You will actually get a mixture of different products, with the product with the highest yield being p-chlorotoluene, or 1-chloro-4-methylbenzene. The other products resulting from the reaction include o-chlorotoluene and m-chlorotoluene, with a significantly higher amount of the former being produced*. In fact, there would also be products with more than one methyl substituent being produced in various proportions depending on the precise conditions being used.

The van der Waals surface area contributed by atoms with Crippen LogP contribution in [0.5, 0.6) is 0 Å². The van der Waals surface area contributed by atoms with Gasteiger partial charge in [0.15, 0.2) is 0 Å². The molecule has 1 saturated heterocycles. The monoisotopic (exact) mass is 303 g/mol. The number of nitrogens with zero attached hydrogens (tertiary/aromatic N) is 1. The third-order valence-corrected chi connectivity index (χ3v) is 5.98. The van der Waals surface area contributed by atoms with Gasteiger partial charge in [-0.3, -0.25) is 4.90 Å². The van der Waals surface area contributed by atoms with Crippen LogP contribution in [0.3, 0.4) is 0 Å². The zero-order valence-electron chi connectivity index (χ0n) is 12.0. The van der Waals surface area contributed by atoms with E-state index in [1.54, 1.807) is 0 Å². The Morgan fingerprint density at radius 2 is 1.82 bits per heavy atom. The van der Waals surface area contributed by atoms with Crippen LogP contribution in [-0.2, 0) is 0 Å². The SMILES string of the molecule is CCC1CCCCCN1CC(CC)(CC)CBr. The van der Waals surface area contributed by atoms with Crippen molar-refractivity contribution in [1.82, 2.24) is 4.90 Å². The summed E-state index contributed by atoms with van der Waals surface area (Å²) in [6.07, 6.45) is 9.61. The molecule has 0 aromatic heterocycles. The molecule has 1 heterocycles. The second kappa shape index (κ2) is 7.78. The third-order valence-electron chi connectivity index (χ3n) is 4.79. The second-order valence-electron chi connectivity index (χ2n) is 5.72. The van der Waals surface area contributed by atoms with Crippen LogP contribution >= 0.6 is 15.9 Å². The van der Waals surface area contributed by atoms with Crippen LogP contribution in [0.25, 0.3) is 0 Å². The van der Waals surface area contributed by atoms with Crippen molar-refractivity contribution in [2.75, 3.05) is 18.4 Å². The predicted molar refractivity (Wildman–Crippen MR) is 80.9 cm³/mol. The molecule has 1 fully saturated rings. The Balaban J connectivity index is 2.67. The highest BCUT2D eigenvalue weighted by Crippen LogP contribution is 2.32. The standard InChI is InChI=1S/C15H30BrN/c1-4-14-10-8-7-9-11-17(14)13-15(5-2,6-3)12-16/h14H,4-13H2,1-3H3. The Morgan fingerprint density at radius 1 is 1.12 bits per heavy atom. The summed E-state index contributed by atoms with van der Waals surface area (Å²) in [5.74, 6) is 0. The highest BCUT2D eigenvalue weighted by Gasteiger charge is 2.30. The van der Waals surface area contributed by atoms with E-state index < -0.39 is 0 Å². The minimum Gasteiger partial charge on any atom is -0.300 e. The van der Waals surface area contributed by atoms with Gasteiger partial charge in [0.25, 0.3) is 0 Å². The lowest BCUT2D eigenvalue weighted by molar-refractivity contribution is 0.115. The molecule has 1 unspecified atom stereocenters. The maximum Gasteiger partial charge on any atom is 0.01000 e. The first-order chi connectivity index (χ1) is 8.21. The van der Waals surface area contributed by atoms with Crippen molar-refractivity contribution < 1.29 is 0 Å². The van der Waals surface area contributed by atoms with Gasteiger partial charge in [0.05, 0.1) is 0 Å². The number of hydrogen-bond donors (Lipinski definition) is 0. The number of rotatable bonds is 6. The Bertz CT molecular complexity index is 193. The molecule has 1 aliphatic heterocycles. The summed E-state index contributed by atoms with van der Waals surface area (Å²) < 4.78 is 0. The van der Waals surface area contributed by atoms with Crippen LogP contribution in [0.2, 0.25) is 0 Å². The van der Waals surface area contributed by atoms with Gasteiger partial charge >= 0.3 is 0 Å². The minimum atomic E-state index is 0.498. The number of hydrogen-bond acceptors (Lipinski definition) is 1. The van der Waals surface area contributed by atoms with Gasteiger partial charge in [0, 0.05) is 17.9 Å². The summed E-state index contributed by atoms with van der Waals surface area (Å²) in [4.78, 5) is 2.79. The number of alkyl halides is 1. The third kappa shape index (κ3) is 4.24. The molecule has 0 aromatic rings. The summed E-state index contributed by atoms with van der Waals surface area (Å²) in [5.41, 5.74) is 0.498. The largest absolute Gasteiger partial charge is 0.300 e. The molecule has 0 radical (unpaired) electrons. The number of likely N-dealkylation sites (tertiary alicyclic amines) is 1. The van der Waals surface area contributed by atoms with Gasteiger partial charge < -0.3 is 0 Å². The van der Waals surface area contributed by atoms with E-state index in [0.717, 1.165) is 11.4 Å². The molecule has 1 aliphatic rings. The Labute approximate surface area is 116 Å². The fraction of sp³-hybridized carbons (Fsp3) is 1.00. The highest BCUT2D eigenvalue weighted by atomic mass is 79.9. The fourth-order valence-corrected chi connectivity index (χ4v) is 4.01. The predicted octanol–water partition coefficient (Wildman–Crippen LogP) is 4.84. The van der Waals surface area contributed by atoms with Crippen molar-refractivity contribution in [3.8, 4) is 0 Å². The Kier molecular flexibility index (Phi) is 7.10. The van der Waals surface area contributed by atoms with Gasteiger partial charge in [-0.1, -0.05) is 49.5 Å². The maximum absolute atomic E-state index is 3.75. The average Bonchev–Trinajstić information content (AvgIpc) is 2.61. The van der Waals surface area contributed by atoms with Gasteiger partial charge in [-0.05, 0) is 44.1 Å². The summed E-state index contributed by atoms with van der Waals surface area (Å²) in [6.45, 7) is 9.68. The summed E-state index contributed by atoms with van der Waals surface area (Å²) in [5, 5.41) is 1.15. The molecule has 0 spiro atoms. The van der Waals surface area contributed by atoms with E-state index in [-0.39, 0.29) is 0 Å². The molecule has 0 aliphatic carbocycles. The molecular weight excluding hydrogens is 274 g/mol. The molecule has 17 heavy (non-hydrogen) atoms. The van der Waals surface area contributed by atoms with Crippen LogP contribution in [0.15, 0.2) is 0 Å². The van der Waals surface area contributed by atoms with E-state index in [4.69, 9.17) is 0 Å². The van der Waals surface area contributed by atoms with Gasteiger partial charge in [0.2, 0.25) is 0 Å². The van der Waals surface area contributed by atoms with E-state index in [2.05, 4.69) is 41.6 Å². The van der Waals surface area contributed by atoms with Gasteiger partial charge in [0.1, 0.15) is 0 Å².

Yes, the reaction will proceed by Friedel-Crafts alkylation: Firstly, the Lewis acid catalyst abstracts the chloride ion from methyl chloride, giving a reactive, electrophilic methenium ion. Then, electrons from the $\pi$ system of the benzene ring of chlorobenzene then attack the electrophilic ion. Finally, a proton is lost to restore aromaticity of the ring, giving the product.
*Refer to the following post to understand why the chlorine atom as a substituent would be ortho/para-directing: Why are halogens ortho para directing even though deactivating?